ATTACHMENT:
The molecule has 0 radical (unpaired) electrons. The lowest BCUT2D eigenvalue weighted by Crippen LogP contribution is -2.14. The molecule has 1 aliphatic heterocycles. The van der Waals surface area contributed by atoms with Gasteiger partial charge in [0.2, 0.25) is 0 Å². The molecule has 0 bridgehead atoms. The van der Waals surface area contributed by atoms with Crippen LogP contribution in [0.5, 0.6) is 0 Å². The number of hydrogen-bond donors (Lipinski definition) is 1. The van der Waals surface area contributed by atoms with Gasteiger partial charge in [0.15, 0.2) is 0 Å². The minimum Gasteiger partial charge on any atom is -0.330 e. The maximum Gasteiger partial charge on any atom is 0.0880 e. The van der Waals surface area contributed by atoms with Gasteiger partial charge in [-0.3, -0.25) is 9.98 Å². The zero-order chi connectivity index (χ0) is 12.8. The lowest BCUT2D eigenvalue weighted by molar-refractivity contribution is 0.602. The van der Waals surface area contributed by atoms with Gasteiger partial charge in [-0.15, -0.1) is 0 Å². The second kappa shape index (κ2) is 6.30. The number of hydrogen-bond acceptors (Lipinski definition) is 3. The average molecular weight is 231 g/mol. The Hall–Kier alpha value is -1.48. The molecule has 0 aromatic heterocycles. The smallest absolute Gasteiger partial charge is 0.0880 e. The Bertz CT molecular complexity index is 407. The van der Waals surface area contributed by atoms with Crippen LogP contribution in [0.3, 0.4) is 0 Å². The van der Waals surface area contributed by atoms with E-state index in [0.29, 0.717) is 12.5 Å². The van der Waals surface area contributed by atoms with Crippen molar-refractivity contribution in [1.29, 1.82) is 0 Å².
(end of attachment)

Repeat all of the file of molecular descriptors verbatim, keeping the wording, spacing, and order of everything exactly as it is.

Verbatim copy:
The molecule has 0 radical (unpaired) electrons. The lowest BCUT2D eigenvalue weighted by Crippen LogP contribution is -2.14. The molecule has 1 aliphatic heterocycles. The van der Waals surface area contributed by atoms with Gasteiger partial charge in [0.2, 0.25) is 0 Å². The molecule has 0 bridgehead atoms. The van der Waals surface area contributed by atoms with Crippen LogP contribution in [0.5, 0.6) is 0 Å². The number of hydrogen-bond donors (Lipinski definition) is 1. The van der Waals surface area contributed by atoms with Gasteiger partial charge in [0.15, 0.2) is 0 Å². The minimum Gasteiger partial charge on any atom is -0.330 e. The maximum Gasteiger partial charge on any atom is 0.0880 e. The van der Waals surface area contributed by atoms with Gasteiger partial charge in [-0.3, -0.25) is 9.98 Å². The zero-order chi connectivity index (χ0) is 12.8. The lowest BCUT2D eigenvalue weighted by molar-refractivity contribution is 0.602. The van der Waals surface area contributed by atoms with Gasteiger partial charge in [-0.15, -0.1) is 0 Å². The second kappa shape index (κ2) is 6.30. The number of hydrogen-bond acceptors (Lipinski definition) is 3. The average molecular weight is 231 g/mol. The Hall–Kier alpha value is -1.48. The molecule has 0 aromatic heterocycles. The smallest absolute Gasteiger partial charge is 0.0880 e. The Bertz CT molecular complexity index is 407. The van der Waals surface area contributed by atoms with Crippen LogP contribution in [0.3, 0.4) is 0 Å². The van der Waals surface area contributed by atoms with E-state index in [0.29, 0.717) is 12.5 Å². The van der Waals surface area contributed by atoms with Crippen molar-refractivity contribution in [1.29, 1.82) is 0 Å².